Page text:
Ever wonder how spring training started, or why? Well, here’s a little history lesson after watching a recent repeat of Ken Burn’s Baseball on the MLB Network.
The Early Years
Stories are a bit conflicting with some claiming the first spring training taking place in Hot Springs Arkansas in 1886, by the Chicago White Stockings (today’s Chicago Cubs) and team President, Albert Spalding and Hall of Famer Cap Anson. Others claim that it was started back in 1870 by both Chicago and Cincinnati Red Stockings down in New Orleans. A third story starts with the Washington Capitals in 1888, holding a four-day camp in Jacksonville. Regardless of which story you hear and believe, we know that teams started training down south in the late 1800’s to prior to the start of their seasons.
Now back in the early years of spring training, most players could not survive on just a baseball salary, so they’d go home after the season and find a job somewhere. Those jobs would take a toll and players would be out of shape and out of practice by the start of the season. When it came to playing spring games, it meant mostly against colleges, semi-pro, and at times another Major League team.
In the early 1903, Connie Mack had his Philadelphia Athletics train in Jacksonville, however after a disappointing season; Mack blamed the outcome on the tropical weather and teams focus and didn’t return for 11 years. One of my favorite stories around the A’ in Florida, was about a very eccentric star pitcher named Rube Waddell who wrestled an alligator while down in Florida.
In 1913, teams started making Florida their spring home, with the Chicago Cubs playing in Tampa and the Cleveland Indians playing in Pensacola. The St. Louis Browns and St. Louis Cardinals would train in Florida the following year and with the four teams now in Florida, it gave us the start of what is known as the Grapefruit League.
In 1916, back in Hot Springs, emergency first basemen was needed for the Boston Red Sox with a young pitcher filling the need. That pitcher was Babe Ruth of course, who was playing his first game in the field of his career. Ruth went on to slug two homers that day, including one that was over 573 feet.
By 1929, Florida had 10 of the 16 Major League teams training there before the season and while teams would pick up locations, or train in other states and countries (California, Hawaii, Cuba, Dominican Republic), they always came back to Florida.
During World War 2, FDR decided that it was good for the countries morale to keep baseball going, however using country resources such as trains to get players and fans to camp in Florida, seemed frivolous. With that, there was a compromise known as the Potomac line between Baseball Commissioner Kenesaw Mountain Landis and Director of the Federal Office of Defense Transportation, Joseph Eastman, that spring training games would be held close to home. No teams were to travel south of the Potomac or Ohio River and west of the Mississippi River. The restriction was lifted in 1946 after the war ends.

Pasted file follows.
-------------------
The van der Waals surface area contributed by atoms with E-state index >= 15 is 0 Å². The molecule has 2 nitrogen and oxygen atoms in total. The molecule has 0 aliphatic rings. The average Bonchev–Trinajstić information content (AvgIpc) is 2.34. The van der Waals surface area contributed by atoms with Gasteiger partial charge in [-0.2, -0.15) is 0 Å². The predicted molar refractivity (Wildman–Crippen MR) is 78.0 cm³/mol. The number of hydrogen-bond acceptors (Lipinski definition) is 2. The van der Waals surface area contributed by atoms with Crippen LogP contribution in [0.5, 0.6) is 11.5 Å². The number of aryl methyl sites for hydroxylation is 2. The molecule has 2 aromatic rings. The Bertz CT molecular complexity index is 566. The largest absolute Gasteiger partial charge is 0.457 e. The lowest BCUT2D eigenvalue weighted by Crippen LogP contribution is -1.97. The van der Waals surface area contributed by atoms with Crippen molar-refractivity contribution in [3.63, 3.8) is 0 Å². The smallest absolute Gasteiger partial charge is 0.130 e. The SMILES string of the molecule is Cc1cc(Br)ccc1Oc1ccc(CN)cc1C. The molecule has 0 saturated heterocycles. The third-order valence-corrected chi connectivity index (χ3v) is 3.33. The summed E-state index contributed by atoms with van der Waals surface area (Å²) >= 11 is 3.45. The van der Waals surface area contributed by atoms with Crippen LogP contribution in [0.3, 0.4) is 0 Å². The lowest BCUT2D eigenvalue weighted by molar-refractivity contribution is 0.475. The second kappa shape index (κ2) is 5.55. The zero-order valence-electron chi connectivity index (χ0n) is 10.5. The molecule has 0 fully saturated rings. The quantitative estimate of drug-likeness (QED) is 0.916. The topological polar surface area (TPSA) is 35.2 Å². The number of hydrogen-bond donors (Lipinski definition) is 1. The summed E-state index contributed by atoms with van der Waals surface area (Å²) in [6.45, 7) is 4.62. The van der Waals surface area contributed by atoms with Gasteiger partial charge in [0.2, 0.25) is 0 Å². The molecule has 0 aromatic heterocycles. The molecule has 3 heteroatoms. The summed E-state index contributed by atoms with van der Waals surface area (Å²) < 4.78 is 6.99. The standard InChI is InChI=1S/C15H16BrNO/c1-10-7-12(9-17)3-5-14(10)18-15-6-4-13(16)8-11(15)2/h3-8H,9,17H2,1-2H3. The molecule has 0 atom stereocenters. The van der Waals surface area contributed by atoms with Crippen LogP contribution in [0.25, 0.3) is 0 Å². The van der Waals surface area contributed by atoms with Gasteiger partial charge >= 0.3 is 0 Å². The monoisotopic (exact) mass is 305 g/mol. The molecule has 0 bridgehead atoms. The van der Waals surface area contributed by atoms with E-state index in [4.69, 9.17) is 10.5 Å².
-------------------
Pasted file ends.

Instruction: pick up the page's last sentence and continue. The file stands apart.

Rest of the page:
The Cactus League
It wasn’t uncommon for teams to train or barnstorm through Arizona, however no team or even play other Major League teams there (first game was 1/17/1929 between Detroit & Pittsburgh), however it wasn’t yet an annual destination for teams until 1947. Starting in 1947, the New York Giants put down roots in Phoenix, while Bill Veeck’s Cleveland Indians would call Tucson home for spring training. With that, the Cactus League was born.
Besides the weather, another very important reason for playing baseball in Arizona was racial. Florida, being part of the deep south, still had a strong racial divide, while in Arizona had less racial tension, and both the Indians and Giants were to quickly sign players (Larry Doby, Satchel Paige, Hank Thompson, and Monte Irvin) after the success of Jackie Robinson.
In 1952, baseball saw the Chicago Cubs move from Catalina Island, their spring home (and owned by Philip Wrigley) for 30 years to Mesa, Arizona. From there, teams like Boston, and Baltimore would train for a year or two in Arizona, however both returned back to Florida eventually.
In the early 60’s baseball expanded, adding four new teams by adding the Los Angeles Angels, The Houston Colt 45’s, Washington Senators, and New York Mets. The Cactus League would add the Angels and Colt 45’s, while the Mets and Senators landed in Florida. More expansion hit in 1969, with the Seattle Pilots, Kansas City Royals, Montreal Expos, and San Diego Padres being added. In 1977, the Seattle Mariners and Toronto Blue Jays join Major League Baseball as well. The Pilots, Padres, and Mariners end up in the Cactus League, while the Royals, Expos, and Blue Jays ended in the Grapefruit League. From here, with teams moving further out west, more teams would join the Cactus League such as the Oakland Athletics, the Milwaukee Brewers (formerly the Seattle Pilots), etc.
Now in the current day, 15 teams call Florida home, while 15 teams call Arizona home during spring training, with some clubs sharing facilities. It has been long known that spring training could be an economic driver for a team, but I’m not sure that anyone could dream of over 3.3 million people attending games like they did in 2016.
Hopefully you’ve enjoyed out little history lesson and if you haven’t been able to experience spring training in person, I highly recommend it as a bucket list item!